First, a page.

Is Gawker Destroying Itself From The Inside? Let’s Hope So.

Hypocrisy is too weak a word when it comes to Gawker. It is instead an indisputable pattern of malice and mendacity almost without parallel in the history of media. It is essentially a twelve year spree of libel, defamation, destruction, pain and waste. The sole purpose of the entire repugnant edifice has been to make a single owner fabulously rich and a revolving door of mediocre writers feel important and powerful.

offthemedia-1A few years ago I made a joke in a column about how a certain Gawker writer should quit before the place ruined her life.

Within moments of it going live, I got an email from Gawker’s founder and publisher Nick Denton asking what I meant.

For the owner of a site that regularly says horrible things about people for no reason but the fun of it, it was a rather unexpected display of sensitivity. Not sensitivity to the plight or emotional well-being of his writer of course (god forbid), but to the slight about his company. It was as if he was surprised that his little island of misfit toys might be seen as anything but a desirable place to work.

This realization has been slow in coming until now it seems, not just for him but for everyone — both for people who work there and for the public at large. Especially for the latter, if the reaction to last week’s incident in which a Gawker reporter senselessly outed a married man for possibly trying to hire a gay prostitute who then appeared to attempt to extort him. The public response was swift and decisive, characterized as much by its surprise as by its anger.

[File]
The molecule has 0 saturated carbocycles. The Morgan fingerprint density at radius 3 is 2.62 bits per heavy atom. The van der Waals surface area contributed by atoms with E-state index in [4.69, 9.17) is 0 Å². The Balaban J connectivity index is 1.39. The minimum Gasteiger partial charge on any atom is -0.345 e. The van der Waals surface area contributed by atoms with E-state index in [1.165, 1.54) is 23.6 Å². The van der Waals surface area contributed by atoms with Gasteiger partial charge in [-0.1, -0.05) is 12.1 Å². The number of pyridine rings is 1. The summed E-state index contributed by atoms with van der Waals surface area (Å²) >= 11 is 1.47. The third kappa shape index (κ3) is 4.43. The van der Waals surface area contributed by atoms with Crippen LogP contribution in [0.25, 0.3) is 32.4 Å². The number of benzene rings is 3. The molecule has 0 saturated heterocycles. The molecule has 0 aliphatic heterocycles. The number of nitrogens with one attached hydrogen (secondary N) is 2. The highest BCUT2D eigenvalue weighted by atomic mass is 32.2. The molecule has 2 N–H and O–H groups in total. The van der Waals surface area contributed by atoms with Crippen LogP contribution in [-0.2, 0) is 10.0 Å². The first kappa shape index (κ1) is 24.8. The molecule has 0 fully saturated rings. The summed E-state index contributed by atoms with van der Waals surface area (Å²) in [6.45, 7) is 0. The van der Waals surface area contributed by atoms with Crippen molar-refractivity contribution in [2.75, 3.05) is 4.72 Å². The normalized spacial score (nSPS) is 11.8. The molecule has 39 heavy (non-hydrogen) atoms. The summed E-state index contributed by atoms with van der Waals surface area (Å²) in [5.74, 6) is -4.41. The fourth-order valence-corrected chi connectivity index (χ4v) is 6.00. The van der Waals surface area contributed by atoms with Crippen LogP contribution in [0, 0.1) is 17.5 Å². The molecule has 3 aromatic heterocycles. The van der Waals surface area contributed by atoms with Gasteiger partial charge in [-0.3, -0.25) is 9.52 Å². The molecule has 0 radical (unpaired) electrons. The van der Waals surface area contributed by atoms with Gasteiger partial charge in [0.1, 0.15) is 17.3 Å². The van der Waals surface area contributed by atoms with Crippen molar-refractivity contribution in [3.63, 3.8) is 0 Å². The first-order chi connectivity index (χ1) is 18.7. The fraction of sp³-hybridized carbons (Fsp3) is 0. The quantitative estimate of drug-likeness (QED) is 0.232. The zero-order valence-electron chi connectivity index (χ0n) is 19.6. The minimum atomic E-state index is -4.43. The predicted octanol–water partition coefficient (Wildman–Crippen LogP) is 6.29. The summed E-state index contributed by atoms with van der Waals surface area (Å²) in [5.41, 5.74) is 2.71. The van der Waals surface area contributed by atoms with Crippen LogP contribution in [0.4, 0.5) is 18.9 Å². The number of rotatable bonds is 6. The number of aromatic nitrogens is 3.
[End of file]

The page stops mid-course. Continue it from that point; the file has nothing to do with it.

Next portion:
How could they do this? Who would do that to an unknown guy with three children? How is this anyone’s business?

I was not surprised. No one should have been. Because what may have seemed like a shocking new low was really just the inevitable trajectory of one of the most toxic cultures in all of media. It was the natural extension of a media empire with an editorial mission that owes far more allegiance to bullying and bitterness than it does to accuracy or ethics. This most recent scandal—which seems to have suddenly woken up the general public—is not an anomaly. It’s exactly what you get when you mix bad leadership, bad incentives, and selfish, self-loathing people.

Just look for a second at some of Gawker’s biggest stories over the years. There was the time they stole an iPhone prototype and nearly faced criminal prosecution for it. There was the time they ran private nude photos of quarterback Brett Favre to his objections and the objections of the recipient. There was the nude video of Dov Charney. There was the time they published an anonymous source’s recounting of a supposed one night stand by a female Senate candidate. There was the time they ran humiliating commentary against stolen footage of a sex tape featuring Hulk Hogan.

And then, to think, this is the same site that sanctimoniously lectures other outlets and readers for sexism, for not respecting privacy, for misogyny, for publishing leaked celebrity nudes and on and on .